Mary Russell is used to dark secrets—her own, and those of her famous partner and husband, Sherlock Holmes. Trust is a thing slowly given, but over the course of a decade together, the two have forged an indissoluble bond.
And what of the other person to whom Mary Russell has opened her heart: the couple’s longtime housekeeper, Mrs. Hudson? Russell’s faith and affection are suddenly shattered when a man arrives on the doorstep claiming to be Mrs. Hudson’s son.
What Samuel Hudson tells Russell cannot possibly be true, yet she believes him—as surely as she believes the threat of the gun in his hand. In a devastating instant, everything changes. And when the scene is discovered—a pool of blood on the floor, the smell of gunpowder in the air—the most shocking revelation of all is that the grim clues point directly to Clara Hudson.
Or rather to Clarissa, the woman she was before Baker Street.
The key to Russell’s sacrifice lies in Mrs. Hudson’s past. To uncover the truth, a frantic Sherlock Holmes must put aside his anguish and push deep into his housekeeper’s secrets—to a time before her disguise was assumed, before her crimes were buried away.
There is death here, and murder, and trust betrayed.
And nothing will ever be the same.
Lilac Girls, by Martha Hall Kelly
For readers of The Nightingale and Sarah’s Key, inspired by the life of a real World War II heroine, this powerful debut novel reveals an incredible story of love, redemption, and terrible secrets that were hidden for decades.
New York socialite Caroline Ferriday has her hands full with her post at the French consulate and a new love on the horizon. But Caroline’s world is forever changed when Hitler’s army invades Poland in September 1939—and then sets its sights on France.
An ocean away from Caroline, Kasia Kuzmerick, a Polish teenager, senses her carefree youth disappearing as she is drawn deeper into her role as courier for the underground resistance movement. In a tense atmosphere of watchful eyes and suspecting neighbors, one false move can have dire consequences.
For the ambitious young German doctor, Herta Oberheuser, an ad for a government medical position seems her ticket out of a desolate life. Once hired, though, she finds herself trapped in a male-dominated realm of Nazi secrets and power.
The lives of these three women are set on a collision course when the unthinkable happens and Kasia is sent to Ravensbrück, the notorious Nazi concentration camp for women. Their stories cross continents—from New York to Paris, Germany, and Poland—as Caroline and Kasia strive to bring justice to those whom history has forgotten.
In Lilac Girls, Martha Hall Kelly has crafted a remarkable novel of unsung women and their quest for love, freedom, and second chances. It is a story that will keep readers bonded with the characters, searching for the truth, until the final pages.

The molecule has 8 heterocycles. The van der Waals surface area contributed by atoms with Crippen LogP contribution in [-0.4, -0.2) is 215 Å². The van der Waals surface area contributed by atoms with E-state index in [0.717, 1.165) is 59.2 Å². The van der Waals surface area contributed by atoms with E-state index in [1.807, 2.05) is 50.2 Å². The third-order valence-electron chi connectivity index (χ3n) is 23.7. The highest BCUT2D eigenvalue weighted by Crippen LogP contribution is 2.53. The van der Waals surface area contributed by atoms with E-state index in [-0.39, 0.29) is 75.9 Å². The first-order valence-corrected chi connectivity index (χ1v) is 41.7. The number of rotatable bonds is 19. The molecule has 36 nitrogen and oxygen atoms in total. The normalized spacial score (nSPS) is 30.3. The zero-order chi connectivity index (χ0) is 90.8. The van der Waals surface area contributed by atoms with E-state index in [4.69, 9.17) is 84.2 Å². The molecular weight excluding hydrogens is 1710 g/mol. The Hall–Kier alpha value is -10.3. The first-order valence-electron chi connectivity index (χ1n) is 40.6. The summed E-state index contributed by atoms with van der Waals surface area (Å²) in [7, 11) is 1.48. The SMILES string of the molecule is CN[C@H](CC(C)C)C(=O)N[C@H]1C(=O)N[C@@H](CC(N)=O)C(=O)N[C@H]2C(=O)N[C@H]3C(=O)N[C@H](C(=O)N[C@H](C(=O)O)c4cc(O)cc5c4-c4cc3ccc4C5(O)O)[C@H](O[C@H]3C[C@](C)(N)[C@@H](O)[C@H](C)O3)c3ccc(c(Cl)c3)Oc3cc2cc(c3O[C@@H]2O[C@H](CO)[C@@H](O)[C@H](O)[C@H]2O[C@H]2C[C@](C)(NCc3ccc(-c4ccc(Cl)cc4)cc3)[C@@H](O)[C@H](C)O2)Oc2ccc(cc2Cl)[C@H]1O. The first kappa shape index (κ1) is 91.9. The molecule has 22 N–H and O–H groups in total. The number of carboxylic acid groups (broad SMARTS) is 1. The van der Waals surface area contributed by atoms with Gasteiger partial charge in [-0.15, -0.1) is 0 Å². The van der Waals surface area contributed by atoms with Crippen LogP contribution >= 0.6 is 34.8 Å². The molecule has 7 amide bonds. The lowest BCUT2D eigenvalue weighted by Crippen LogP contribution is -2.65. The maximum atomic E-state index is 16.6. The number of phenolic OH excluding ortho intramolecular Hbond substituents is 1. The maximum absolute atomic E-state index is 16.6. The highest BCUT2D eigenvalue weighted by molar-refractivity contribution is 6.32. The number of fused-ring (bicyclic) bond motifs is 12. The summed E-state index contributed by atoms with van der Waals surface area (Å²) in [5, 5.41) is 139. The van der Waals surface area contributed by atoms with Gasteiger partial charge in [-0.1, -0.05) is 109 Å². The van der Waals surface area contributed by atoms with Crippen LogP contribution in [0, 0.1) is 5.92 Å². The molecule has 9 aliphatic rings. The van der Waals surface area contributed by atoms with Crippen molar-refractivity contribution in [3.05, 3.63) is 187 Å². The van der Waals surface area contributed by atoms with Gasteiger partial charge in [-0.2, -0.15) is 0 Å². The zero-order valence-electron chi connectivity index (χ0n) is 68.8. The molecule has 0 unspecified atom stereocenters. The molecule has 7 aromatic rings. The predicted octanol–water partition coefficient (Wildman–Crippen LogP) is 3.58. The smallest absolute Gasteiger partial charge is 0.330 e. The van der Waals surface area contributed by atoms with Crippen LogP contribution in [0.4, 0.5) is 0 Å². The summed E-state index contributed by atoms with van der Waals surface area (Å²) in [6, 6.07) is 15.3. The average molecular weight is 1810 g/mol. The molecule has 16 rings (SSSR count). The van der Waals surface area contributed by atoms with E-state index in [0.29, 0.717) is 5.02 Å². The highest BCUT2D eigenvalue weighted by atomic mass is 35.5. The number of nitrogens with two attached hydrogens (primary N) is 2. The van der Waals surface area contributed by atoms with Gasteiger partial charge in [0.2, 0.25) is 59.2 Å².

Glory Over Everything, by Kathleen Grissom
A novel of family and long-buried secrets along the treacherous Underground Railroad.
The author of the New York Times bestseller and beloved book club favorite The Kitchen Housecontinues the story of Jamie Pyke, son of both a slave and master of Tall Oakes, whose deadly secret compels him to take a treacherous journey through the Underground Railroad.
Published in 2010, The Kitchen House became a grassroots bestseller. Fans connected so deeply to the book’s characters that the author, Kathleen Grissom, found herself being asked over and over “what happens next?” The wait is finally over.
This new, stand-alone novel opens in 1830, and Jamie, who fled from the Virginian plantation he once called home, is passing in Philadelphia society as a wealthy white silversmith. After many years of striving, Jamie has achieved acclaim and security, only to discover that his aristocratic lover Caroline is pregnant. Before he can reveal his real identity to her, he learns that his beloved servant Pan has been captured and sold into slavery in the South. Pan’s father, to whom Jamie owes a great debt, pleads for Jamie’s help, and Jamie agrees, knowing the journey will take him perilously close to Tall Oakes and the ruthless slave hunter who is still searching for him. Meanwhile, Caroline’s father learns and exposes Jamie’s secret, and Jamie loses his home, his business, and finally Caroline.
Heartbroken and with nothing to lose, Jamie embarks on a trip to a North Carolina plantation where Pan is being held with a former Tall Oakes slave named Sukey, who is intent on getting Pan to the Underground Railroad. Soon the three of them are running through the Great Dismal Swamp, the notoriously deadly hiding place for escaped slaves. Though they have help from those in the Underground Railroad, not all of them will make it out alive.
Miss Julia Inherits A Mess, by Anne B. Ross
In the latest in Ann B. Ross's New York Times bestselling series, Miss Julia finds herself an executrix on a desperate hunt for a valuable collectible amid a jumble of the estate's antiques, and if she finds a prize she can honor Miss Mattie's last wishes